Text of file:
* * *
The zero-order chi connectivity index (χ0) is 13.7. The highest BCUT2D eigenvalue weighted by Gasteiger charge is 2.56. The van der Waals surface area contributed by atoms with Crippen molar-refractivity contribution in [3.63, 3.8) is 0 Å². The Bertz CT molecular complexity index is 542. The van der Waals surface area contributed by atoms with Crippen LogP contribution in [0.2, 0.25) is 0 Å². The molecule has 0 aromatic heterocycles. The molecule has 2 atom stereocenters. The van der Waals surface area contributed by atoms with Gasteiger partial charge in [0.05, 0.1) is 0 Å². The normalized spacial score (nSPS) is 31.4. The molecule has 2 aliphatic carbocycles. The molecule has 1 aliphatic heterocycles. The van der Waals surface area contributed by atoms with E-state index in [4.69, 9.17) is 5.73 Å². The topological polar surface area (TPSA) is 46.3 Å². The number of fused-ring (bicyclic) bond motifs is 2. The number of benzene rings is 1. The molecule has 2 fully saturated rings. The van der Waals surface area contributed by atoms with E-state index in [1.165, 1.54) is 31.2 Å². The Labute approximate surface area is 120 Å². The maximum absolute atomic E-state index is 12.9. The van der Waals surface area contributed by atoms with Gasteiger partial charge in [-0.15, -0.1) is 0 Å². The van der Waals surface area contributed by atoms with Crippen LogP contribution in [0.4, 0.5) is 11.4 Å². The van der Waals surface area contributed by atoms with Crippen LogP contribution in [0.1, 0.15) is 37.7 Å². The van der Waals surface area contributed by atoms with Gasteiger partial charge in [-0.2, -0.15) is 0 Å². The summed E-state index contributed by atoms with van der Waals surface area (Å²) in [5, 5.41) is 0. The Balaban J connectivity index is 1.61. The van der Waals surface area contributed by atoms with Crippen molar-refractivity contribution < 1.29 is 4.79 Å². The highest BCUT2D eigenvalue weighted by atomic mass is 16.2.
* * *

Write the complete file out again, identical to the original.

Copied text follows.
The zero-order chi connectivity index (χ0) is 13.7. The highest BCUT2D eigenvalue weighted by Gasteiger charge is 2.56. The van der Waals surface area contributed by atoms with Crippen molar-refractivity contribution in [3.63, 3.8) is 0 Å². The Bertz CT molecular complexity index is 542. The van der Waals surface area contributed by atoms with Crippen LogP contribution in [0.2, 0.25) is 0 Å². The molecule has 0 aromatic heterocycles. The molecule has 2 atom stereocenters. The van der Waals surface area contributed by atoms with Gasteiger partial charge in [0.05, 0.1) is 0 Å². The normalized spacial score (nSPS) is 31.4. The molecule has 2 aliphatic carbocycles. The molecule has 1 aliphatic heterocycles. The van der Waals surface area contributed by atoms with E-state index in [4.69, 9.17) is 5.73 Å². The topological polar surface area (TPSA) is 46.3 Å². The number of fused-ring (bicyclic) bond motifs is 2. The number of benzene rings is 1. The molecule has 2 fully saturated rings. The van der Waals surface area contributed by atoms with E-state index in [1.165, 1.54) is 31.2 Å². The Labute approximate surface area is 120 Å². The maximum absolute atomic E-state index is 12.9. The van der Waals surface area contributed by atoms with Gasteiger partial charge in [-0.15, -0.1) is 0 Å². The van der Waals surface area contributed by atoms with Crippen LogP contribution in [0.4, 0.5) is 11.4 Å². The van der Waals surface area contributed by atoms with Crippen LogP contribution in [0.1, 0.15) is 37.7 Å². The van der Waals surface area contributed by atoms with Gasteiger partial charge in [-0.2, -0.15) is 0 Å². The summed E-state index contributed by atoms with van der Waals surface area (Å²) in [5, 5.41) is 0. The Balaban J connectivity index is 1.61. The van der Waals surface area contributed by atoms with Crippen molar-refractivity contribution < 1.29 is 4.79 Å². The highest BCUT2D eigenvalue weighted by atomic mass is 16.2.